The Portland Trailblazers were in no-mans land in the summer of 2015. LaMarcus Aldridge was all but gone. He was saying the right things about giving the Blazers a meeting but everyone knew it was ceremonial. All season he was passive-aggressive, not saying he was out the door but not saying he was committed to the organization either. It felt awkward between Aldridge and Damian Lillard, particularly when insiders continually reported he wanted to be on the Spurs (who wouldn’t?). The Aldridge free agency circus and his ultimate exit left the Blazers with one of those stabs in the back with blood oozing at the seams. It felt like familiar history, a ship sinking on a rock.
Damian Lillard, as good as he was, as dynamic, as tough, as mesmerizing, as old school NBA, was still a young player. Wesley Matthews was gone to Dallas. Nic Batum was gone, traded to Charlotte. That meant three-fifths of the starting lineup was playing somewhere else. You do the math. Lose almost everyone one of your starters and its back to the lottery time. Or is it?
No one thought the Blazers would be able to bounce back. The label of “rebuilding” was thrown in their collective face as the Blazers were discounted as being anything more than a thrilling but ultimately disappointing Damian Lillard show.
To that end Neil Olshey had the last laugh.
The 51 year old General Manger of the Portland Trailblazers has been on the job for four years and in four years he has made it possible for an All-Star and top-5 power forward to leave town and the Blazers can turn the page. And while they are at it, make the playoffs.
In 2012, Olshey drafted Damian Lillard, an unheard of college point who played at Weber State. Lillard, a four year college player, entered the NBA with a skill set and intelligence and more importantly a toughness he honed in his native Oakland. Also that year, the Blazers drafted Meyers Leonard with the 11th pick. In August of 2012, Olshey hired Terry Stotts.
A year later, Olshey drafted scorer C.J. McCollum. McCollum injured his foot his senior year at Lehigh and may have been a top-five pick had he played more that season. Olshey traded the Blazers 2015 and 2016 second round picks to Cleveland for Allen Crabbe. Crabbe was a scorer who played his college ball on the west coast, UC Berkeley.
Two years later, in June 2015, Olshey acquired Mason Plumlee from Brooklyn, In July of that same year, he traded a 2020 second round pick to Orlando for Maurice Harkless. He signed free agents Al-Farouq Aminu and Ed Davis to bolster the front court in Aldridge’s absence.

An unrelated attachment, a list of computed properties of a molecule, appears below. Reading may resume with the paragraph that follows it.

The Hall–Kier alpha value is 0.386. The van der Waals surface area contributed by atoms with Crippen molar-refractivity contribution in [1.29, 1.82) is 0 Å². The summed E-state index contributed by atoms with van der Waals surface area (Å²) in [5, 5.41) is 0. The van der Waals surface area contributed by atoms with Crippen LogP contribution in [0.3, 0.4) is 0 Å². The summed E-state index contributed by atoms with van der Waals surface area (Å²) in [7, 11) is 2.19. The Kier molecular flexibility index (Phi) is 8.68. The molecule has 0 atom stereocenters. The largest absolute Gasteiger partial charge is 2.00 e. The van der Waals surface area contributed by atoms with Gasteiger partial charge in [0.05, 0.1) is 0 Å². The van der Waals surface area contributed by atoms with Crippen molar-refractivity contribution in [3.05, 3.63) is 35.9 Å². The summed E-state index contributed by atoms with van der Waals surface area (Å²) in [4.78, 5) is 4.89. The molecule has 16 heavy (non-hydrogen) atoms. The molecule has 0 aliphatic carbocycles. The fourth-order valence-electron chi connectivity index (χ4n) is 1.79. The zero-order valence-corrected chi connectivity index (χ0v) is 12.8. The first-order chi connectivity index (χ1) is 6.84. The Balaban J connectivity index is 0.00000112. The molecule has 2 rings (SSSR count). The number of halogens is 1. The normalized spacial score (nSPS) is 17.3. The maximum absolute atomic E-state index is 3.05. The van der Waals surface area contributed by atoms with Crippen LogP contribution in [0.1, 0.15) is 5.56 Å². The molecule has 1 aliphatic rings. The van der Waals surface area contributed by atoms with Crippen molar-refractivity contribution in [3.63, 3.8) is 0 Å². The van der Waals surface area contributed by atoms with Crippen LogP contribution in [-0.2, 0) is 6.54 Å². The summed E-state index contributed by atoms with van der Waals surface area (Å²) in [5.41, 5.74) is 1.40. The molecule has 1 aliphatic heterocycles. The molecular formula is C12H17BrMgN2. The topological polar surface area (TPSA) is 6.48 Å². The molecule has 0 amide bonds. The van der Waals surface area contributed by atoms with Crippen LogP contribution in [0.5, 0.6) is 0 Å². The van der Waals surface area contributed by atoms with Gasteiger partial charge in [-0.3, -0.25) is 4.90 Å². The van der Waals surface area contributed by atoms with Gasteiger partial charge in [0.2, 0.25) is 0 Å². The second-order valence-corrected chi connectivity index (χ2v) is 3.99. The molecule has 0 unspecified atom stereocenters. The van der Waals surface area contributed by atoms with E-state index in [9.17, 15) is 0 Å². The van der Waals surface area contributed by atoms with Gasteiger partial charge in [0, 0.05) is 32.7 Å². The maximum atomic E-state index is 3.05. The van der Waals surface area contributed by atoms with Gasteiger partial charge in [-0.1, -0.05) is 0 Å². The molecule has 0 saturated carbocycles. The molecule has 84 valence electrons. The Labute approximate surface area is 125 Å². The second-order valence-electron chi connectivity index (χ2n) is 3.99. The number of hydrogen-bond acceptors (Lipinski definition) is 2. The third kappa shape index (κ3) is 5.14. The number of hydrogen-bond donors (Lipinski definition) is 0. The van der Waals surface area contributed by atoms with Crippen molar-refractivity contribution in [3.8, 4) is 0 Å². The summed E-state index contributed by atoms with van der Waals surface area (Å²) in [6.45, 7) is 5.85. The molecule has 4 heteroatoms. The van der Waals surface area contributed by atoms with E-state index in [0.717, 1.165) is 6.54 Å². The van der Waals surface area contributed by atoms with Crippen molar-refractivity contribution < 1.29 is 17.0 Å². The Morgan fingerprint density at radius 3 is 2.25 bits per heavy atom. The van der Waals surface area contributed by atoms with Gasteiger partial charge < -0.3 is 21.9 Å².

This summer, Olshey signed Evan Turner and Festus Ezeli. He gave Allen Crabbe and C.J. McCollum expensive contract extensions.
This was the team (with the exception of Turner and Ezeli) that made it possible to absorb the LaMarcus Aldridge loss. How did they do in Aldridge’s first year gone?
Though he wasn’t an All-Star, when measuring impact Damian Lillard ranked 15th among point guards (Real Plus-Minus). C.J. McCollum was the 7th most impactful shooting guard. Al-Farouq Aminu was the 10th most impactful small forward. Mason Plumlee was the 10th most impactful power forward. (LaMarcus Aldridge ranked 12th). They are the backbone for the Blazers going forward: young, athletic, skilled.
A general manager’s job is to mine talent and create flexibility for the future so when (and if) an All-Star player leaves there is plenty in the cupboard. Most teams lose an All-Star and they are in the lottery for the next three years. The Blazers have not been in the lottery since they grabbed Damian Lillard, four years ago, and those days are a thing of the past.
It’s well documented that the Blazers have had a lot of heartbreaking franchise moments, a lot of failed draft picks that were supposed to do more, a lot of playoff heartbreaks that depressed the fan base. But that was the past. This young team is exactly what the loyal Rip City fans deserve- on the road to a 50 win season and contenders in the West. There isn’t a LaMarcus Aldrige flu making everyone sick. Not in Portland.
photo via llananba